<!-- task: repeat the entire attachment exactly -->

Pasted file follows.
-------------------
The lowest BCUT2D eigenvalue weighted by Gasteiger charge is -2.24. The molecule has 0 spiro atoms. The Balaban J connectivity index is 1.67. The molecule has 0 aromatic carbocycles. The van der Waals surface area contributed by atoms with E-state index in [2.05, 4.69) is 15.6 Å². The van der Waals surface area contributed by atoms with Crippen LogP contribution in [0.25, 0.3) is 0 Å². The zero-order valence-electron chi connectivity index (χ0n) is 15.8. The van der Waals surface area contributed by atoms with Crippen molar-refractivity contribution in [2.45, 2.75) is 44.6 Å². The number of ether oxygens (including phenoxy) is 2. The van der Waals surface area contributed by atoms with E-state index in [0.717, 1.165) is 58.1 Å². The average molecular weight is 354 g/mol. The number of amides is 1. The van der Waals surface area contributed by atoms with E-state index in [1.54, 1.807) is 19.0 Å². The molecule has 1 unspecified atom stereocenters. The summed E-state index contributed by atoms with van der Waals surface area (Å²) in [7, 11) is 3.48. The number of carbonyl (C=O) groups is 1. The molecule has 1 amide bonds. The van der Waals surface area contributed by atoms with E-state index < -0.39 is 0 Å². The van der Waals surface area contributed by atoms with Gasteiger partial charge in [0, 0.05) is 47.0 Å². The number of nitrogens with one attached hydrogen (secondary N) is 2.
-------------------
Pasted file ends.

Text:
The lowest BCUT2D eigenvalue weighted by Gasteiger charge is -2.24. The molecule has 0 spiro atoms. The Balaban J connectivity index is 1.67. The molecule has 0 aromatic carbocycles. The van der Waals surface area contributed by atoms with E-state index in [2.05, 4.69) is 15.6 Å². The van der Waals surface area contributed by atoms with Crippen LogP contribution in [0.25, 0.3) is 0 Å². The zero-order valence-electron chi connectivity index (χ0n) is 15.8. The van der Waals surface area contributed by atoms with Crippen molar-refractivity contribution in [2.45, 2.75) is 44.6 Å². The number of ether oxygens (including phenoxy) is 2. The van der Waals surface area contributed by atoms with E-state index in [0.717, 1.165) is 58.1 Å². The average molecular weight is 354 g/mol. The number of amides is 1. The van der Waals surface area contributed by atoms with E-state index in [1.54, 1.807) is 19.0 Å². The molecule has 1 unspecified atom stereocenters. The summed E-state index contributed by atoms with van der Waals surface area (Å²) in [7, 11) is 3.48. The number of carbonyl (C=O) groups is 1. The molecule has 1 amide bonds. The van der Waals surface area contributed by atoms with E-state index < -0.39 is 0 Å². The van der Waals surface area contributed by atoms with Gasteiger partial charge in [0, 0.05) is 47.0 Å². The number of nitrogens with one attached hydrogen (secondary N) is 2.